Lise Hand: Uneasy truce breaks out as war dead are honoured
THE National Day of Commemoration is one of the big, solemn set-piece events involving all sorts of big wheels of State, church, defence and judiciary, so it was unlikely there'd be an unmerciful scrap between two of the groups in the quadrangle of the Royal Hospital Kilmainham.
But everyone was keeping a beady eye out yesterday morning, just in case.
For it seems that relations are a trifle frosty between our Government and our judges at present over the thorny matter of the legal eagles' remuneration and the proposed reduction thereof.
And since the Cabinet turned up its collective nose at a memo penned by Chief Justice John Murray which warned of the perils of holding a referendum on judicial pay, it may only be a matter of time before there are (literally) wigs on the green.
But there was peace at the annual ceremony to honour Ireland's war dead, although it was a set-faced chief justice who led out the Council of State on to the quadrangle -- its ranks include Ceann Comhairle Sean Barrett, Cathaoirleach of the Seanad Paddy Burke, former Fianna Fail TD Martin Mansergh and presidential hopeful Mary Davis.
Minutes later, a line of cabinet ministers and Taoiseach Enda Kenny filed out to take their seats.
And, finally, President Mary McAleese arrived, accompanied by Senator Martin McAleese for what was to be her 14th and final commemoration service at the Royal Hospital. And watching proceedings closely from the audience was Aras contender David Norris.
The large crowd in the courtyard included army veterans sporting rows of polished medals, Supreme Court judge Susan Denham and High Court Justice Frank Clarke, Garda Commissioner Frank Callinan, a posse of diplomats and also guards of honour from serving members of the Army, Naval Service and Air Corps.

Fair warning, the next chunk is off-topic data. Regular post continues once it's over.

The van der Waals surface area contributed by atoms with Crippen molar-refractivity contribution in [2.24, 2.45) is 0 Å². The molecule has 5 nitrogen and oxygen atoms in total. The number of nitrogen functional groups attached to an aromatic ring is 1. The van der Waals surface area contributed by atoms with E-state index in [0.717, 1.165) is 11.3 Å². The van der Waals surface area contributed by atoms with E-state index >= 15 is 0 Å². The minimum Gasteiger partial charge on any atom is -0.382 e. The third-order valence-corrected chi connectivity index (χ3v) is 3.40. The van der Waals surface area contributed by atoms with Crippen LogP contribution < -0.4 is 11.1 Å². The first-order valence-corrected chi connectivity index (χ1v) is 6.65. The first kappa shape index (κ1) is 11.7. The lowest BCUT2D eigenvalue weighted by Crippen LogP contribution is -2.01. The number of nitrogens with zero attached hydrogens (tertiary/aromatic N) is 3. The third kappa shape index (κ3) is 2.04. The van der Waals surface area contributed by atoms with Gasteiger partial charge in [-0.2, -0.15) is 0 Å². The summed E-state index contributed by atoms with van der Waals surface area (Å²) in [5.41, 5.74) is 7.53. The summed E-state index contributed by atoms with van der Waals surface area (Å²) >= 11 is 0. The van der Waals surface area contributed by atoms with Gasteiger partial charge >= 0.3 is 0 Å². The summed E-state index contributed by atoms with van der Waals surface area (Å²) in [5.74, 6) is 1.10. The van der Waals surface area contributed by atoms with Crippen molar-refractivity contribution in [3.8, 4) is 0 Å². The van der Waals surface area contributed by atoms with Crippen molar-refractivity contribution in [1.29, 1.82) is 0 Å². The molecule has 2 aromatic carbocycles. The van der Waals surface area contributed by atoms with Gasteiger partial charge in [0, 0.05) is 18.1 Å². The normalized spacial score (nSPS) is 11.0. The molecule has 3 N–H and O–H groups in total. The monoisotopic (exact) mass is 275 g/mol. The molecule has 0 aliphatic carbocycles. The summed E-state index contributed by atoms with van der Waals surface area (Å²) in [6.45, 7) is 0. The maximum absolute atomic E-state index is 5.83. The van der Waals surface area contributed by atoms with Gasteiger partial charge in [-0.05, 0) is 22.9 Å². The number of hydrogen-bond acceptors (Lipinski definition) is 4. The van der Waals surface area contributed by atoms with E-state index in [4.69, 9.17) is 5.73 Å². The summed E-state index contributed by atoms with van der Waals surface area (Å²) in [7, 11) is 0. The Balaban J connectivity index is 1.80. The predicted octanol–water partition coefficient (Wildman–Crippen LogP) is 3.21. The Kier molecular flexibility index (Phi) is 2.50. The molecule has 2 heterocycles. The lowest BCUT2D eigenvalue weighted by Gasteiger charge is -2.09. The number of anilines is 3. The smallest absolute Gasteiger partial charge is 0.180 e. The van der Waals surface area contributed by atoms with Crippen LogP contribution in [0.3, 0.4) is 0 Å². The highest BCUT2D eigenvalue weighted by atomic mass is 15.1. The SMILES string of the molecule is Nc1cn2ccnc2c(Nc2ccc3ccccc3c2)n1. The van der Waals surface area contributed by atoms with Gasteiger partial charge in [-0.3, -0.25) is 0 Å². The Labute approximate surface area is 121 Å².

The 45-minute ceremony, which honours all those Irish men and women who died in past wars or on service with the UN, is designed to be both simple and inclusive.
The multi-faith service consisted of prayers and readings by religious leaders, including Rabbi Zalman Lent; Monsignor Lorcan O'Brien, who was standing in for Dublin Archbishop Diarmuid Martin; Presbyterian Moderator Robert Buick; Church of Ireland Archbishop of Dublin Michael Jackson; Russian Orthodox rector Father Mikhail Nasonov; the President of the Methodist Church in Ireland, Reverend Ian Henderson; and Imam Sheikh Hussein Halawa of the Islamic Cultural Centre who read verses from the Koran.
Soprano Regina Nathan sang -- in a spirit of cross-cultural harmony befitting the occasion -- that quintessential British hymn, 'I Vow To Thee My Country'.
After the readings, the Taoiseach called on the President to lay a wreath, and for the last time since her election in 1997, Mary McAleese placed the large wreath by the plaque and bowed her head for a minute's silence.
Then, with impeccable timing, four Air Corps planes did a fly-over just as 'Amhran na bhFiann' was coming to a close.
The President then left to return to the Phoenix Park, as the remainder of the guests filed indoors for a cup of tea.
But then perhaps our Head of State didn't want to run the risk of having the Chief Justice asking her to hold his coat as he goes to have a cosy chat with our head of Government.
That would never do at all.